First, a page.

TradFi leaders are increasingly cozying up to DeFi.
Case in point: Jane Street, a Wall Street quantitative trading firm with more than $300B in assets, has taken out a 25M USDC loan from BlockTower Capital. The loan, worth $25M, was facilitated by the decentralized funding platform Clearpool, it said on May 3.
Clearpool enables institutions to borrow uncollateralized loans via a network of lenders, and is backed by venture capital firms, including Arrington Capital and Sequoia Capital.
The deal marks the latest round of DeFi-TradFi hookups. Leading crypto money market Aave launched its institutional platform Arc earlier this year, deploying on L2s Arbitrum and Optimism to offer low fees. On January, 30 institutions joined Aave Arc.
Clearpool launched its permissionless pools product in March, allowing whitelisted institutional borrowers to compete for stablecoins loans from its network of lenders. The BlockTower and Jane Street pool is the first permissioned product offered by the platform.
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While Jane Street has not confirmed how it will deploy the borrowed stablecoins, the firm may seek to generate yield in the DeFi markets. Jane Street may look to up its loan to 50M USDC in the “near future,” according to Clearpool.
The move is not Jane Street’s first foray into crypto. Last month, it backed the $9M funding round of Near-based decentralized money market Bastion. The firm also acts as a marketmaker for Robinhood’s crypto markets, and made its first cryptocurrency trades back in 2017.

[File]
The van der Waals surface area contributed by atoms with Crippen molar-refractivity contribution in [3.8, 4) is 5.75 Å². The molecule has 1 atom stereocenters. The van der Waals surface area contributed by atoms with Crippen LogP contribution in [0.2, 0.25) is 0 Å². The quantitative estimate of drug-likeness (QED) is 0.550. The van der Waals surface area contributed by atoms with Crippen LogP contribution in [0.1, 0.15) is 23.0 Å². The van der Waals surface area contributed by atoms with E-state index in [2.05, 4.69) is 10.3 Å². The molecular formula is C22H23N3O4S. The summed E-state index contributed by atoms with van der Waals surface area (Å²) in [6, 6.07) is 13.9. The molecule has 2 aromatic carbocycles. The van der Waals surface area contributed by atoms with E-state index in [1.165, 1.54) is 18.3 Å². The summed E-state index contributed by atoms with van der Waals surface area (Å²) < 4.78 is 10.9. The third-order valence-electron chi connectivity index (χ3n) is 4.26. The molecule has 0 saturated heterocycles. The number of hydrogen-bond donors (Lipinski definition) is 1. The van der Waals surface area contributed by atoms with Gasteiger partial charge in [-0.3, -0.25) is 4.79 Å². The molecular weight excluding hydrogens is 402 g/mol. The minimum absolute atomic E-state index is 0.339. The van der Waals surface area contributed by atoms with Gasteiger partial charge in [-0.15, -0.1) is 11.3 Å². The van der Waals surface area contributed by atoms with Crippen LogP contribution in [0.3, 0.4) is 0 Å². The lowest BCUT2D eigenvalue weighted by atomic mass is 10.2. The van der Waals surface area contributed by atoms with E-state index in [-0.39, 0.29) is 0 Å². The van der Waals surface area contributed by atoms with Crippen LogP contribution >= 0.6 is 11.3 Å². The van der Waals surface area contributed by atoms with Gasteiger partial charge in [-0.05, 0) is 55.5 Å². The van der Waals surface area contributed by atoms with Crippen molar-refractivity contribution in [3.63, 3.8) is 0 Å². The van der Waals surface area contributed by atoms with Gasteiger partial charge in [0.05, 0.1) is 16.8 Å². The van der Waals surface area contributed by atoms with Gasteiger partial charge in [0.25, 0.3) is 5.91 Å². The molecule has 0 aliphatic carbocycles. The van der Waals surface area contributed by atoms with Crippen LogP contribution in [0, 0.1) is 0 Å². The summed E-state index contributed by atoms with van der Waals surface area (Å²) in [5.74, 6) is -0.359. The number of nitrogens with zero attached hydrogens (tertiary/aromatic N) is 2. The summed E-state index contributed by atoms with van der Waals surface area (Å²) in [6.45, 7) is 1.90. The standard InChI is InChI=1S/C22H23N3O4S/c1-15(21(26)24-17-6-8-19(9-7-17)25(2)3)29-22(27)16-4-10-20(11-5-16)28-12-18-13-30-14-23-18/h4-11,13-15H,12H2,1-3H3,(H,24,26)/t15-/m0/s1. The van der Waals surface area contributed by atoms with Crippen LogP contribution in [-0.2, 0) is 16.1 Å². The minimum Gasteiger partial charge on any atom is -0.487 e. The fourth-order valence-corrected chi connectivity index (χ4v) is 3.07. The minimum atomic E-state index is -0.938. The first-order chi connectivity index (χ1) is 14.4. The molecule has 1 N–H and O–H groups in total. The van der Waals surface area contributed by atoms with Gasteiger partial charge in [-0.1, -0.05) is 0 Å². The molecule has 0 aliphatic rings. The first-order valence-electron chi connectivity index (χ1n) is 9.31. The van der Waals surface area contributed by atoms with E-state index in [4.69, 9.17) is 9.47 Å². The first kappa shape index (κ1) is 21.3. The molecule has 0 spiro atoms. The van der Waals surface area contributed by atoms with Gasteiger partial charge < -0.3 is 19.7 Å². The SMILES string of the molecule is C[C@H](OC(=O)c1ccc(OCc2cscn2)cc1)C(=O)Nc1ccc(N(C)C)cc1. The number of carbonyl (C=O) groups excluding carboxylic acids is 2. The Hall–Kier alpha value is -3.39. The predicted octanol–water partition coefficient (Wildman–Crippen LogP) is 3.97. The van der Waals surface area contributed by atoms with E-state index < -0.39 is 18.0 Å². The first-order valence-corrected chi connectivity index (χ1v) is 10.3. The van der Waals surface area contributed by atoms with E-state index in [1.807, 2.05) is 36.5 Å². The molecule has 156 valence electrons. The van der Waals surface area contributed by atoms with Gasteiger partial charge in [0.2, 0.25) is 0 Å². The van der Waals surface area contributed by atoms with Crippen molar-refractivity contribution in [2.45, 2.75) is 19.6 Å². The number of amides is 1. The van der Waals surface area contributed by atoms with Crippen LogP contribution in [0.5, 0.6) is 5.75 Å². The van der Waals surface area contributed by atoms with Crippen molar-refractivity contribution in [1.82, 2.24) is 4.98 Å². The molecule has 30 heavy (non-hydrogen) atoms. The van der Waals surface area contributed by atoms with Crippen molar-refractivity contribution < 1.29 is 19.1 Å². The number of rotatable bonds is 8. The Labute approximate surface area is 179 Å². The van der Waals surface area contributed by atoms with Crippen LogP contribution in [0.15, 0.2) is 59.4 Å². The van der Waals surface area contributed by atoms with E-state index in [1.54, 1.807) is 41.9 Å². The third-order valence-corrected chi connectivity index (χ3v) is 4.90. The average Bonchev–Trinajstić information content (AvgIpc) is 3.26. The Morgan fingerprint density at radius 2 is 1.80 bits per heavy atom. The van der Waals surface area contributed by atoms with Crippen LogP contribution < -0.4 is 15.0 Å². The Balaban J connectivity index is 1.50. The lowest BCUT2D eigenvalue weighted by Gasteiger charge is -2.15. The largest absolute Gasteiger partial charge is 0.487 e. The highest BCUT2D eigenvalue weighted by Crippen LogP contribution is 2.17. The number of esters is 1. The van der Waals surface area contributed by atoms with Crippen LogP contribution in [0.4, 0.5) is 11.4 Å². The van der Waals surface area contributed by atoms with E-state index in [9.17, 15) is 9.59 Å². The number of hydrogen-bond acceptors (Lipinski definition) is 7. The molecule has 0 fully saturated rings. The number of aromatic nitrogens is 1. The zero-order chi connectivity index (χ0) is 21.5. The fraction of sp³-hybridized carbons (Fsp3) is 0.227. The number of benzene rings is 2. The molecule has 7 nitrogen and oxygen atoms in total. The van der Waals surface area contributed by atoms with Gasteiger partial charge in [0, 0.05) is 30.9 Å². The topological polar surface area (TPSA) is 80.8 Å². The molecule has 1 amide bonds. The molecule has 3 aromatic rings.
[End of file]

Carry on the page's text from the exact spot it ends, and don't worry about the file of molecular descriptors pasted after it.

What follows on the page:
Sam Bankman-Fried, the CEO of centralized digital asset exchange FTX, previously worked at Jane Street, quitting the company just two months before founding the quantitative trading firm, Alameda Research, in 2017.
Traditional financial institutions are increasingly exploring DeFi through under and uncollateralized lending protocols.
In March, a governance proposal for MakerDAO, the protocol behind the decentralized DAI stablecoin, called for financing loans backed by real-world assets and joining forces with undercollateralized lending protocols to broaden its exposure beyond the crypto markets.
Undercollateralized lending protocol Maple and uncollateralized loan platform TrueFi quickly answered the call, pitching the creation of large DAI pools designated to fund institutional loans facilitated by their respective platforms. Both firms have enabled the funding of more than $1B worth of loans, with Maple launching one year ago and TrueFi going live in November 2020.
Traditional financial institutions are increasingly launching their own digital asset services too.
Last year, State Street, a custody bank holding $40T in assets, announced it would launch a division offering crypto services to private clients. Bank of New York Mellon is also planning to roll out a digital asset custody platform.